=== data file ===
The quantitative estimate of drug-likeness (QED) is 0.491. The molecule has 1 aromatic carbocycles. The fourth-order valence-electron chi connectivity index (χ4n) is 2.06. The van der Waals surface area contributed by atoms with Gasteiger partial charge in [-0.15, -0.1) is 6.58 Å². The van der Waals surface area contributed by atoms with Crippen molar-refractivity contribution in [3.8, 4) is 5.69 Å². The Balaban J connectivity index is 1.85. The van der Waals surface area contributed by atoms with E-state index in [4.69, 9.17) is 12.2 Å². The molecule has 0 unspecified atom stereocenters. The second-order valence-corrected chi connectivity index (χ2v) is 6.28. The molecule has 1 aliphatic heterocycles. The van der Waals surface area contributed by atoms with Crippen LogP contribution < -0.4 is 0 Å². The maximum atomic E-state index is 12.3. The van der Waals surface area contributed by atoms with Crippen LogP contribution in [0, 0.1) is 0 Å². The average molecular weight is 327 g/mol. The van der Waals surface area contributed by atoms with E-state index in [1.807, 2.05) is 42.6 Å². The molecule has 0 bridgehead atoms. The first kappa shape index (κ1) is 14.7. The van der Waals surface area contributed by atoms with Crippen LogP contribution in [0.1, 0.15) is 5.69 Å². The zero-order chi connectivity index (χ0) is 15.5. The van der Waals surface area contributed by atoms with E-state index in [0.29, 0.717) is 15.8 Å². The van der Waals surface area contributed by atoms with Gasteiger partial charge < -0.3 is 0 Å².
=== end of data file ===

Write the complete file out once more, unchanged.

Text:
The quantitative estimate of drug-likeness (QED) is 0.491. The molecule has 1 aromatic carbocycles. The fourth-order valence-electron chi connectivity index (χ4n) is 2.06. The van der Waals surface area contributed by atoms with Gasteiger partial charge in [-0.15, -0.1) is 6.58 Å². The van der Waals surface area contributed by atoms with Crippen molar-refractivity contribution in [3.8, 4) is 5.69 Å². The Balaban J connectivity index is 1.85. The van der Waals surface area contributed by atoms with E-state index in [4.69, 9.17) is 12.2 Å². The molecule has 0 unspecified atom stereocenters. The second-order valence-corrected chi connectivity index (χ2v) is 6.28. The molecule has 1 aliphatic heterocycles. The van der Waals surface area contributed by atoms with Crippen LogP contribution < -0.4 is 0 Å². The maximum atomic E-state index is 12.3. The van der Waals surface area contributed by atoms with Crippen LogP contribution in [0, 0.1) is 0 Å². The average molecular weight is 327 g/mol. The van der Waals surface area contributed by atoms with E-state index in [1.807, 2.05) is 42.6 Å². The molecule has 0 bridgehead atoms. The first kappa shape index (κ1) is 14.7. The van der Waals surface area contributed by atoms with Crippen LogP contribution in [0.1, 0.15) is 5.69 Å². The zero-order chi connectivity index (χ0) is 15.5. The van der Waals surface area contributed by atoms with E-state index in [0.29, 0.717) is 15.8 Å². The van der Waals surface area contributed by atoms with Gasteiger partial charge < -0.3 is 0 Å².